# (Not) Diving In

Kids today. So spoiled by these fast computers and fancy “dynamic” languages. Write first, ship second, debug third (if ever). In my day, we had discipline. Discipline, I say! We had to write programs by hand, on paper, and feed them to the computer on punchcards. And we liked it!

In this chapter, you’re going to write and debug a set of utility functions to convert to and from Roman numerals. You saw the mechanics of constructing and validating Roman numerals in “Case study: roman numerals”. Now step back and consider what it would take to expand that into a two-way utility.

The rules for Roman numerals lead to a number of interesting observations:

1. There is only one correct way to represent a particular number as a Roman numeral.
2. The converse is also true: if a string of characters is a valid Roman numeral, it represents only one number (that is, it can only be interpreted one way).
3. There is a limited range of numbers that can be expressed as Roman numerals, specifically 1 through 3999. The Romans did have several ways of expressing larger numbers, for instance by having a bar over a numeral to represent that its normal value should be multiplied by 1000. For the purposes of this chapter, let’s stipulate that Roman numerals go from 1 to 3999.
4. There is no way to represent 0 in Roman numerals.
5. There is no way to represent negative numbers in Roman numerals.
6. There is no way to represent fractions or non-integer numbers in Roman numerals.

Let’s start mapping out what a roman.py module should do. It will have two main functions, to_roman() and from_roman(). The to_roman() function should take an integer from 1 to 3999 and return the Roman numeral representation as a string…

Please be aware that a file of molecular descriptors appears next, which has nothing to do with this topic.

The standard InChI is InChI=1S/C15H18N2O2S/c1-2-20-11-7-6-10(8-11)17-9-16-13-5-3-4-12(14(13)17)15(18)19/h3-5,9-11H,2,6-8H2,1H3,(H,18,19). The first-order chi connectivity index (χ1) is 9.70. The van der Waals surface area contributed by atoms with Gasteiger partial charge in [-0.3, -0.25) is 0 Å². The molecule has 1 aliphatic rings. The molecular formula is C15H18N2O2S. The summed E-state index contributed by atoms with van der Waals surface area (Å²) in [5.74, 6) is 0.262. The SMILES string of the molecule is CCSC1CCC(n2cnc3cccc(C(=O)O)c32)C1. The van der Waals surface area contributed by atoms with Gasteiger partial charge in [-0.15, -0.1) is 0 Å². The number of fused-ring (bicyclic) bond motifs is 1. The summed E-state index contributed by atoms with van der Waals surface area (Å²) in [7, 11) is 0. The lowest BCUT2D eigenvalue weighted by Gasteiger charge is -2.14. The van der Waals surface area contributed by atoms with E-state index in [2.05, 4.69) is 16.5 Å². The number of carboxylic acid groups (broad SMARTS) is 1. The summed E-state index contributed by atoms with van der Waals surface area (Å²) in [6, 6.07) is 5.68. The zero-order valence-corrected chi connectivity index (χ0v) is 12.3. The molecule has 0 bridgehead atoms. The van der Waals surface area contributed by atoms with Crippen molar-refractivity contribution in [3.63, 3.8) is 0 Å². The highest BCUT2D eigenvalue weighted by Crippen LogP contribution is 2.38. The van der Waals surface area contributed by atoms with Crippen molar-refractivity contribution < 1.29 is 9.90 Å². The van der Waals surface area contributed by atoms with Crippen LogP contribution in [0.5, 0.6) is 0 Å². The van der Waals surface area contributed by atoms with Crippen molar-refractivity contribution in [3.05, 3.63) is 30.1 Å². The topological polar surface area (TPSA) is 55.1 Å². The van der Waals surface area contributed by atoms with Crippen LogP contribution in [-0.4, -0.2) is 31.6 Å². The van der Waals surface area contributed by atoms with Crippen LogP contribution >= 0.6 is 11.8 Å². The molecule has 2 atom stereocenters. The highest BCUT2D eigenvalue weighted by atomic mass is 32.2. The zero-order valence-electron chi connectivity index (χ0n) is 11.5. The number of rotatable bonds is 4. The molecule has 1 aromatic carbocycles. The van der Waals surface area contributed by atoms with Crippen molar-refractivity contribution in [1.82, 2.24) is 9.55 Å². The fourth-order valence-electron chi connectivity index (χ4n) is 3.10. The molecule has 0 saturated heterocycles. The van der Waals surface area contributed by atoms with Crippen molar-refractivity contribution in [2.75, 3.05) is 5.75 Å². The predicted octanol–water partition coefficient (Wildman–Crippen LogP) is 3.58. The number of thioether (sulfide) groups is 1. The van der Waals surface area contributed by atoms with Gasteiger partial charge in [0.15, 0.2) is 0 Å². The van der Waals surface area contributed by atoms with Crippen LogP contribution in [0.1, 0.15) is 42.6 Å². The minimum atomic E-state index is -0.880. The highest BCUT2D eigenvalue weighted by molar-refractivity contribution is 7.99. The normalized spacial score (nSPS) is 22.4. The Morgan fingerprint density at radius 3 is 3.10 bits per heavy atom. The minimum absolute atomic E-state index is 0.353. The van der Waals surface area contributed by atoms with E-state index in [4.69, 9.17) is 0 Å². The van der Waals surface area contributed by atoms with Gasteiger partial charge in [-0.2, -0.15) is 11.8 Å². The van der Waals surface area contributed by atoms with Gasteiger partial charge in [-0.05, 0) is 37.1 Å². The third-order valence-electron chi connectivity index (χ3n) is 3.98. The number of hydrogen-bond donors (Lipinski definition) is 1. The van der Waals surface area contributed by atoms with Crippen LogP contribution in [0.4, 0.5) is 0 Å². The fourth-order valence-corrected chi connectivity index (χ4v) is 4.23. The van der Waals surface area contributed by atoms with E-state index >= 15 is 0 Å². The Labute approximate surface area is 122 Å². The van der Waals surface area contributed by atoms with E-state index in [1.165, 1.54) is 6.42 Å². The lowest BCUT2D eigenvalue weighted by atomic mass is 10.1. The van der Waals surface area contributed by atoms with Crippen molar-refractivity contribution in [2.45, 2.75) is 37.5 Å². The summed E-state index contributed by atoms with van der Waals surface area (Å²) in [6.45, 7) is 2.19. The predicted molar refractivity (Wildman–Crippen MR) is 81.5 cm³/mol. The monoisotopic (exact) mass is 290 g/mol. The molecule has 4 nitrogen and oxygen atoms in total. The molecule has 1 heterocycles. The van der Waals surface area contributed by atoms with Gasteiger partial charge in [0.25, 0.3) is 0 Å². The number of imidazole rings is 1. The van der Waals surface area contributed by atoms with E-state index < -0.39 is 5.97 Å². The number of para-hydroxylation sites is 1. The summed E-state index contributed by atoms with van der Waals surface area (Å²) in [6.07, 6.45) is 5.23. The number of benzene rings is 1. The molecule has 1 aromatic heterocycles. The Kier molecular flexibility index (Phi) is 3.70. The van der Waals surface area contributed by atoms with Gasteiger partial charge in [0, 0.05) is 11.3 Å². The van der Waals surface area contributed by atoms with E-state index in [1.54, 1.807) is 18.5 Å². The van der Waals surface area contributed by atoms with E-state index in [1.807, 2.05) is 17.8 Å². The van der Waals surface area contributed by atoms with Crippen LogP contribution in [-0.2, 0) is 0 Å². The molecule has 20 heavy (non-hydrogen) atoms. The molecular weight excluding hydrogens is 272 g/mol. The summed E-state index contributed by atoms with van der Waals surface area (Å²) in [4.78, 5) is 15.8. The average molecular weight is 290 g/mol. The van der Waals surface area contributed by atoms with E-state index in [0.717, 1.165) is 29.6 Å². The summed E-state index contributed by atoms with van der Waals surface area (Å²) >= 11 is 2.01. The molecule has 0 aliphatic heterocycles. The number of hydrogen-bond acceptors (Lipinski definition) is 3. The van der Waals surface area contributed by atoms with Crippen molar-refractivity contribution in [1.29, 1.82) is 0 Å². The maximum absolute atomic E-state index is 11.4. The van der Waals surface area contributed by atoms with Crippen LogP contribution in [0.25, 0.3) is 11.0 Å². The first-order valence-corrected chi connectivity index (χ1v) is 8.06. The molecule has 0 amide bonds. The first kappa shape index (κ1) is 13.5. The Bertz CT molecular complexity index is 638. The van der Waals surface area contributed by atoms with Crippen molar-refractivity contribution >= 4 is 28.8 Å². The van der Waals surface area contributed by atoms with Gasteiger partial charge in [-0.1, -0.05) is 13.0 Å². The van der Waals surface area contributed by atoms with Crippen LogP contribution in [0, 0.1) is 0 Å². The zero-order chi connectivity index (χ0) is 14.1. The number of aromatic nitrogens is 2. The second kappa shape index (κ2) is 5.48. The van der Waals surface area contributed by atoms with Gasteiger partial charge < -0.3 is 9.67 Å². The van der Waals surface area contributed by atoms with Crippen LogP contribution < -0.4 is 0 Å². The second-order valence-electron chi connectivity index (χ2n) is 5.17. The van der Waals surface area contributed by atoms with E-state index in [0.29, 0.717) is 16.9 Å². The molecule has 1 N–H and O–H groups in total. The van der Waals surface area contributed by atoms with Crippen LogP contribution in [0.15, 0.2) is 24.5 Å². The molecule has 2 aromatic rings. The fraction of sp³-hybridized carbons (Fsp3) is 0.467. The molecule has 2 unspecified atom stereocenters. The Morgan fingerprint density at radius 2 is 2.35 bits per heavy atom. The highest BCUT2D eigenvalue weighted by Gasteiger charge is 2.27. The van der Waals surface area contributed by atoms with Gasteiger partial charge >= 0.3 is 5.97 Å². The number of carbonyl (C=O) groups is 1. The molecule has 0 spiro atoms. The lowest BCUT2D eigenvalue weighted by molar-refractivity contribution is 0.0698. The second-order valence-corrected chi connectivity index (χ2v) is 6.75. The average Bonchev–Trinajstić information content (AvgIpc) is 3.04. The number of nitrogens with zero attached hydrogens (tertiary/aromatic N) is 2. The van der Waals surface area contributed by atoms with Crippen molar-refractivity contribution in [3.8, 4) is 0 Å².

Stop right there. Now let’s do something a little unexpected: write a test case that checks whether the to_roman() function does what you want it to. You read that right: you’re going to write code that tests code that you haven’t written yet.

This is called test-driven development, or TDD. The set of two conversion functions — to_roman(), and later from_roman() — can be written and tested as a unit, separate from any larger program that imports them. Python has a framework for unit testing, the appropriately-named unittest module.

Unit testing is an important part of an overall testing-centric development strategy. If you write unit tests, it is important to write them early and to keep them updated as code and requirements change. Many people advocate writing tests before they write the code they’re testing, and that’s the style I’m going to demonstrate in this chapter. But unit tests are beneficial no matter when you write them.

• Before writing code, writing unit tests forces you to detail your requirements in a useful fashion.
• While writing code, unit tests keep you from over-coding. When all the test cases pass, the function is complete.
• When refactoring code, they can help prove that the new version behaves the same way as the old version.
• When maintaining code, having tests will help you cover your ass when someone comes screaming that your latest change broke their old code. (“But sir, all the unit tests passed when I checked it in…”)
• When writing code in a team, having a comprehensive test suite dramatically decreases the chances that your code will break someone else’s code, because you can run their unit tests first. (I’ve seen this sort of thing in code sprints. A team breaks up the assignment, everybody takes the specs for their task, writes unit tests for it, then shares their unit tests with the rest of the team. That way, nobody goes off too far into developing code that doesn’t play well with others.)

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